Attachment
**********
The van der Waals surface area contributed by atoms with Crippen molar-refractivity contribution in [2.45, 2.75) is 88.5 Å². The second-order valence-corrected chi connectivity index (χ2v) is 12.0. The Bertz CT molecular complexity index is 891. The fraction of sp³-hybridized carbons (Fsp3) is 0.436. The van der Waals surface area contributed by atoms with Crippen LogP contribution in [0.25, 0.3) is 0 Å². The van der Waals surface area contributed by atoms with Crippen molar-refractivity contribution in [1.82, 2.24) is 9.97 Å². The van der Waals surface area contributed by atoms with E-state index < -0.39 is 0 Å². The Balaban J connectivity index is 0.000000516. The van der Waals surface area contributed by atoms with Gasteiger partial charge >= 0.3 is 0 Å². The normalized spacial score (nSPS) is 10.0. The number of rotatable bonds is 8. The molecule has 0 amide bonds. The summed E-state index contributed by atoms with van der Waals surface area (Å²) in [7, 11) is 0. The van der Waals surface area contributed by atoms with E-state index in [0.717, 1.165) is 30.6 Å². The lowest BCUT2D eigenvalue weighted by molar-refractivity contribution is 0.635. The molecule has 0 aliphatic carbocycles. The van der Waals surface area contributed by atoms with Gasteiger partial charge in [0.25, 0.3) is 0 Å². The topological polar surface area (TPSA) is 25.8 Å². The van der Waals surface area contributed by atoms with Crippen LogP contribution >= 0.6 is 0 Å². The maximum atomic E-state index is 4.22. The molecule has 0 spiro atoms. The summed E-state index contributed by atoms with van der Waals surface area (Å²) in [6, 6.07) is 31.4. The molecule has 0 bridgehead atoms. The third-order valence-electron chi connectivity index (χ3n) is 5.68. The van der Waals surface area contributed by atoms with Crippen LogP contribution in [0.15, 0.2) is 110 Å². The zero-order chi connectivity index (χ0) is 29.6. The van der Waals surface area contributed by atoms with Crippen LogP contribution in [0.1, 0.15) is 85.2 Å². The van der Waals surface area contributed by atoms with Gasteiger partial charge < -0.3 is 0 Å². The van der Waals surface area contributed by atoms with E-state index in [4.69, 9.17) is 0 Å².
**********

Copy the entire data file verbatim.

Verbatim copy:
The van der Waals surface area contributed by atoms with Crippen molar-refractivity contribution in [2.45, 2.75) is 88.5 Å². The second-order valence-corrected chi connectivity index (χ2v) is 12.0. The Bertz CT molecular complexity index is 891. The fraction of sp³-hybridized carbons (Fsp3) is 0.436. The van der Waals surface area contributed by atoms with Crippen LogP contribution in [0.25, 0.3) is 0 Å². The van der Waals surface area contributed by atoms with Crippen molar-refractivity contribution in [1.82, 2.24) is 9.97 Å². The van der Waals surface area contributed by atoms with E-state index < -0.39 is 0 Å². The Balaban J connectivity index is 0.000000516. The van der Waals surface area contributed by atoms with Gasteiger partial charge >= 0.3 is 0 Å². The normalized spacial score (nSPS) is 10.0. The number of rotatable bonds is 8. The molecule has 0 amide bonds. The summed E-state index contributed by atoms with van der Waals surface area (Å²) in [7, 11) is 0. The van der Waals surface area contributed by atoms with E-state index in [0.717, 1.165) is 30.6 Å². The lowest BCUT2D eigenvalue weighted by molar-refractivity contribution is 0.635. The molecule has 0 aliphatic carbocycles. The van der Waals surface area contributed by atoms with Gasteiger partial charge in [0.25, 0.3) is 0 Å². The topological polar surface area (TPSA) is 25.8 Å². The van der Waals surface area contributed by atoms with Crippen LogP contribution >= 0.6 is 0 Å². The maximum atomic E-state index is 4.22. The molecule has 0 spiro atoms. The summed E-state index contributed by atoms with van der Waals surface area (Å²) in [6, 6.07) is 31.4. The molecule has 0 bridgehead atoms. The third-order valence-electron chi connectivity index (χ3n) is 5.68. The van der Waals surface area contributed by atoms with Crippen LogP contribution in [0.15, 0.2) is 110 Å². The zero-order chi connectivity index (χ0) is 29.6. The van der Waals surface area contributed by atoms with Crippen LogP contribution in [0.1, 0.15) is 85.2 Å². The van der Waals surface area contributed by atoms with Gasteiger partial charge < -0.3 is 0 Å². The van der Waals surface area contributed by atoms with E-state index in [4.69, 9.17) is 0 Å².